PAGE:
“Tum saare scientist log sab pagal ho! Tu haathidekhnachahtahai, our wahaan foreign log ikeeshazardetehaiBugunchidiyadekhnekeliye,” fretted Bayung. (All you scientists are mental! You say you want to see a wild elephant, and then there are foreigners who spend Rs.21000 just to come and see the bird..the Bugun liocichla).
I laughed and asked him to expand on the latter story. Athreya first spotted the Bugun liocichla in 1995 during one of his birding trips in Arunachal Pradesh. He noted the unusual features of the bird – its song and the multi-coloration. It was unlike anything he had seen before. The official recognition and documentation would happen in 2005, when Athreya returned in search of this tropical beauty. The Bugun liocichla is characterized by its unique call, a fluty note with distinctive terminal inflections. These birds have a black forehead and trademark olive-green toned body with flaming-red tip at the tail end. These features along with several others distinguished it from its other close relatives in the area including L. omeiensis and L. phoenicea.
Athreya, formally described the species as Liocichla bugunorum, where Liocichla is the genus name and bugunorum after the Bugun tribe in whose community forests the species was discovered. No bird specimen was deposited as is the protocol when describing new species, given its scarcity. Then, it was also the first bird species to be described in India in more than 50 years!
As the word about discovery and rarity of the Bugun liocichla spread, ornithologists across the world flocked to see it. One such checklist ornithologist+ from across the world spent 7 days at Eaglenest trying to get a glimpse of this aerial beauty. Since the activity of the Bugun liocichla peaked at dawn and dusk; the ornithologist ventured out only twice each day in quest of the bird until he spotted it on Day 7 when he bid adieu. Bayung couldn’t fathom why the ornithologist would spend Rs. 3000 per day for this purpose and hence claimed us scientists to be eccentric. We sat on the hill waiting (unsuccessfully) for wild elephants, trying to reflect upon but unable to fully appreciate the significance of this bird sighting.
As an eighteen-year-old, I was enamored by the discovery of the Bugun liocichla and the spotlight it received. Only as I’ve grown older, have I realized the enormous and lasting impact of this discovery. Athreya and many others who have since continued to work in the region have made tremendous efforts to create revenue for the local communities via bird tourism and related jobs. In recognition of the Bugun tribes’ efforts in conservation, the Government of India has declared the forest area adjacent to the Eaglenest Sanctuary as a Community Reserve, receiving the same legal protection as National Parks and Wildlife Sanctuaries in India.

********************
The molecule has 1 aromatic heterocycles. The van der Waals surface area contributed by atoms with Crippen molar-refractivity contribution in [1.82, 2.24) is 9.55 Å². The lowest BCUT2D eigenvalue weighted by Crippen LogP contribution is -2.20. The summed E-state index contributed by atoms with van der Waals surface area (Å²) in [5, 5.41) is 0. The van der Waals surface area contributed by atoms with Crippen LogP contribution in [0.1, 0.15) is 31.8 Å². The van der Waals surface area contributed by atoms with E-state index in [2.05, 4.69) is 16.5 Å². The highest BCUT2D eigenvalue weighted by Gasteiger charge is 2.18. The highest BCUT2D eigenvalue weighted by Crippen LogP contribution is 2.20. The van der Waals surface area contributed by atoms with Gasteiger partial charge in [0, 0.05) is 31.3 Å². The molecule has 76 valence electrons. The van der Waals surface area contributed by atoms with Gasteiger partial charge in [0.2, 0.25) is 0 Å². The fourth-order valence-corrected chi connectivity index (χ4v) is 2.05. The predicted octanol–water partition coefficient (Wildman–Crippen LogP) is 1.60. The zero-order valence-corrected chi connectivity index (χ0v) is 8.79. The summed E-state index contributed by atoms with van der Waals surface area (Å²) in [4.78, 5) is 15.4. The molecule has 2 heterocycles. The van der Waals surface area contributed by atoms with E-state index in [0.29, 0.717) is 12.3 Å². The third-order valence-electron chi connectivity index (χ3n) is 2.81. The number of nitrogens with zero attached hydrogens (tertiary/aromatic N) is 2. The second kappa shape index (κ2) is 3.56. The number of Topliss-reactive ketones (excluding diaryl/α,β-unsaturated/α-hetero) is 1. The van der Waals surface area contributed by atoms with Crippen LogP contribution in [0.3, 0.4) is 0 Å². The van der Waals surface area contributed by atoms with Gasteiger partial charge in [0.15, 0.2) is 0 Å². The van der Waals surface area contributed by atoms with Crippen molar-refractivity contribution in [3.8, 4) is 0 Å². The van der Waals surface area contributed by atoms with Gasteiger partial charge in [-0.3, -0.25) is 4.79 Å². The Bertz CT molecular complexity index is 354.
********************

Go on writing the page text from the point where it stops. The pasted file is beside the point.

On the research front, it has presented an avenue to address fundamental questions in ecology, while continuing to highlight conservation efforts in the region. The efforts have enabled the study of an array of wildlife in this biodiversity hotspot including spiders, ants, reptiles, and many more. The year following my fieldwork, I spent hours analyzing moth allometry and learning about moth aerodynamics; a project that was conceived during a fun discussion about bird flights and how that related to moths!
In many a way, the discovery of the Bugun liocichla, shaped paths of many young ecologists like me to contribute to furthering these efforts, in our own ways. I was no longer just watching Planet Earth – I was living it.
+ Ornithologists, or avid birders often subscribe to a bird-checklist with a mission of spotting as many birds as possible during their lifetime.
Moth screens (20 x12 inches) illuminated by white lights and UV light bulbs were used to attract moths. Photographs of the grids with selective sampling was performed between 7 – 10 PM each night and across eight elevations over the season.
L to R: Bayung; Right: undergraduate field researchers from IISER-Pune with field assistants Gore and Vijay (top right)
 Athreya, R. (2006). A new species of Liocichla (Aves: Timaliidae) from Eaglenest Wildlife Sanctuary, Arunachal Pradesh, India. Indian Birds, 2(4), 82-94.
About the author: Ashwini Ramesh (Ecologist) The author is a PhD student at Indiana University Bloomington, studying infectious disease ecology. In her spare time, she enjoys reading, writing post-cards, and listening to Coltraneera jazz. She occasionally tries to be a better millennial by lurking on her social media Twitter handle @_ashwiniramesh.